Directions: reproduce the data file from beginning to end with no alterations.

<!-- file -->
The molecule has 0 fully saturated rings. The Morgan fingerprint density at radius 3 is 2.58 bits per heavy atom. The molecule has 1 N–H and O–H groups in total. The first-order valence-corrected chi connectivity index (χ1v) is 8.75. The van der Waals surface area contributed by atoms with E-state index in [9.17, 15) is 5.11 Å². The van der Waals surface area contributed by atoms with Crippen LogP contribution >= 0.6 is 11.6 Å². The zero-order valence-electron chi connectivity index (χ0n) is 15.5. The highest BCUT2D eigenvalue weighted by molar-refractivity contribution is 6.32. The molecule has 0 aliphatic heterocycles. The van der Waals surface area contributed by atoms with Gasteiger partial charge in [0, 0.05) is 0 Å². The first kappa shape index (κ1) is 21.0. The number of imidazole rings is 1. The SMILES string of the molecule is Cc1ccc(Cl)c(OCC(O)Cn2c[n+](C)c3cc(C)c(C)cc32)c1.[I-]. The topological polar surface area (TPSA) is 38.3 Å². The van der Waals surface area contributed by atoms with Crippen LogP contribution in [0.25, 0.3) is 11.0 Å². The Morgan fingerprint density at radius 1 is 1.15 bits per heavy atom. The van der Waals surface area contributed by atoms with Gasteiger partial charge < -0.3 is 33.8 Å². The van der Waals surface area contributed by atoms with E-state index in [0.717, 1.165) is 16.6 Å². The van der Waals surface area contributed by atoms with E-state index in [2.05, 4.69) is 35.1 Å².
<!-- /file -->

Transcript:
The molecule has 0 fully saturated rings. The Morgan fingerprint density at radius 3 is 2.58 bits per heavy atom. The molecule has 1 N–H and O–H groups in total. The first-order valence-corrected chi connectivity index (χ1v) is 8.75. The van der Waals surface area contributed by atoms with E-state index in [9.17, 15) is 5.11 Å². The van der Waals surface area contributed by atoms with Crippen LogP contribution >= 0.6 is 11.6 Å². The zero-order valence-electron chi connectivity index (χ0n) is 15.5. The highest BCUT2D eigenvalue weighted by molar-refractivity contribution is 6.32. The molecule has 0 aliphatic heterocycles. The van der Waals surface area contributed by atoms with Gasteiger partial charge in [0, 0.05) is 0 Å². The first kappa shape index (κ1) is 21.0. The number of imidazole rings is 1. The SMILES string of the molecule is Cc1ccc(Cl)c(OCC(O)Cn2c[n+](C)c3cc(C)c(C)cc32)c1.[I-]. The topological polar surface area (TPSA) is 38.3 Å². The van der Waals surface area contributed by atoms with Crippen LogP contribution in [0.25, 0.3) is 11.0 Å². The Morgan fingerprint density at radius 1 is 1.15 bits per heavy atom. The van der Waals surface area contributed by atoms with Gasteiger partial charge < -0.3 is 33.8 Å². The van der Waals surface area contributed by atoms with E-state index in [0.717, 1.165) is 16.6 Å². The van der Waals surface area contributed by atoms with E-state index in [2.05, 4.69) is 35.1 Å².